Snooke Wall paper
Object Type In Britain, paper printed with patterns has been used for decorating walls since the 16th century. By the later 19th century, wallpapers were widely used by all classes, in homes but also in public buildings.
Until the late 18th century, London was the centre of the wallpaper trade. Wallpapers manufactured in London were sold throughout the country, and exported to France and other parts of Continental Europe. From the 1750s English wallpapers were also sent out to America. In 1754 a Boston newspaper advertised 'Printed Paper for Rooms lately imported from London'. The pillar and arch style of wallpaper decoration was particularly popular in America. English wallpapers fell out of favour after the War of Independence (1776-1783), when America severed its political links with Britain, and American customers began to prefer French styles. At the same time an American wallpaper industry was being established.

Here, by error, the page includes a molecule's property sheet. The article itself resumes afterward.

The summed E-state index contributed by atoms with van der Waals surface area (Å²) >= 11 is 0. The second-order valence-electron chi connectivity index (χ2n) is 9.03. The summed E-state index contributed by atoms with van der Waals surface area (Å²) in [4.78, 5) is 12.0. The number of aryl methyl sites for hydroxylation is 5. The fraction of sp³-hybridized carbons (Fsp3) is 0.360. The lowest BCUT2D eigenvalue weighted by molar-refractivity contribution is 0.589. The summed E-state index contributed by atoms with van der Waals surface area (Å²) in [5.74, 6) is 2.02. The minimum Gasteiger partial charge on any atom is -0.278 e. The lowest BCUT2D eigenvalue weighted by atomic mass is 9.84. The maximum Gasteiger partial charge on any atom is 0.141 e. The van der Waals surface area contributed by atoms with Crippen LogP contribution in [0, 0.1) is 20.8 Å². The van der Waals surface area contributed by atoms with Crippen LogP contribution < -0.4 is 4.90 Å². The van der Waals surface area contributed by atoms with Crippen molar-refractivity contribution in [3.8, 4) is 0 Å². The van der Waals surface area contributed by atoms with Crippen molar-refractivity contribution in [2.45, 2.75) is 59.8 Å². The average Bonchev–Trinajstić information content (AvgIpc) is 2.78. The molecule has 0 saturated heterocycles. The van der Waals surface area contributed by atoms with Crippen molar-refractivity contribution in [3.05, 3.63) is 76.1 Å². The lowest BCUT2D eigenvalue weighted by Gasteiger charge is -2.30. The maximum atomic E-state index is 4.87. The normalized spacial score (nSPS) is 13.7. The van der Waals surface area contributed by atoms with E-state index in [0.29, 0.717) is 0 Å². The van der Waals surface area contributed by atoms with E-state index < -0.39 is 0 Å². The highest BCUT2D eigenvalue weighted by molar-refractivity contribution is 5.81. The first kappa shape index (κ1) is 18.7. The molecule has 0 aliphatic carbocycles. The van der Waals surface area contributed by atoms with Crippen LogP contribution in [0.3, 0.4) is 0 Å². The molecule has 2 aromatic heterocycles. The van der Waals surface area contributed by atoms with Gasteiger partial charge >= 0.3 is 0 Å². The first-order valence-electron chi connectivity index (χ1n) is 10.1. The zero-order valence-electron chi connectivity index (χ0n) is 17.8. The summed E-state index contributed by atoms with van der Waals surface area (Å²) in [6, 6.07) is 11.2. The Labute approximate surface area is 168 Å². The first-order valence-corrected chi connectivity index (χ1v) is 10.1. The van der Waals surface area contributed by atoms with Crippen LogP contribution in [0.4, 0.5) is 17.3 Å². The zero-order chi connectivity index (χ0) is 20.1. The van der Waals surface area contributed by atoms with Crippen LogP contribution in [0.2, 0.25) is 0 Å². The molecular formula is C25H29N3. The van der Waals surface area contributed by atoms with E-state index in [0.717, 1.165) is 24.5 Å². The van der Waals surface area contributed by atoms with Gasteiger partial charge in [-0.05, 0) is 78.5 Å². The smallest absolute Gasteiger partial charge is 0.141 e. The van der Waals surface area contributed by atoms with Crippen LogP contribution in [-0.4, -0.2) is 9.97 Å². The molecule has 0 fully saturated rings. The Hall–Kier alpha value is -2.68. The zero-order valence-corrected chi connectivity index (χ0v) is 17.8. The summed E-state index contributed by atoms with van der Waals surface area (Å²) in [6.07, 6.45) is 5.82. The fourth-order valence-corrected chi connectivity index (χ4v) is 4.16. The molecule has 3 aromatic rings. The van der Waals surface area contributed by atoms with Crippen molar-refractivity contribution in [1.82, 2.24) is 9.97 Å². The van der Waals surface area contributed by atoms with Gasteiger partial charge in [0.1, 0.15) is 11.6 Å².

Pillar and arch pattern wallpapers were not widely used in Britain, but this unused piece was left over from the re-decoration in 1769 of the manor house at Bourton-on-the-Water, Gloucestershire. Similar patterns survive in a number of American houses. This particular design has been reproduced specifically for the refurbishment of an historic house museum - Gunston Hall, in Lorton, Virginia - where it has been hung in the entrance hall. In the 18th and 19th centuries most makers and sellers of paper-hangings (as wallpapers were then called) specified that the bold design of pillar and arch patterns were best suited to halls and stair-wells.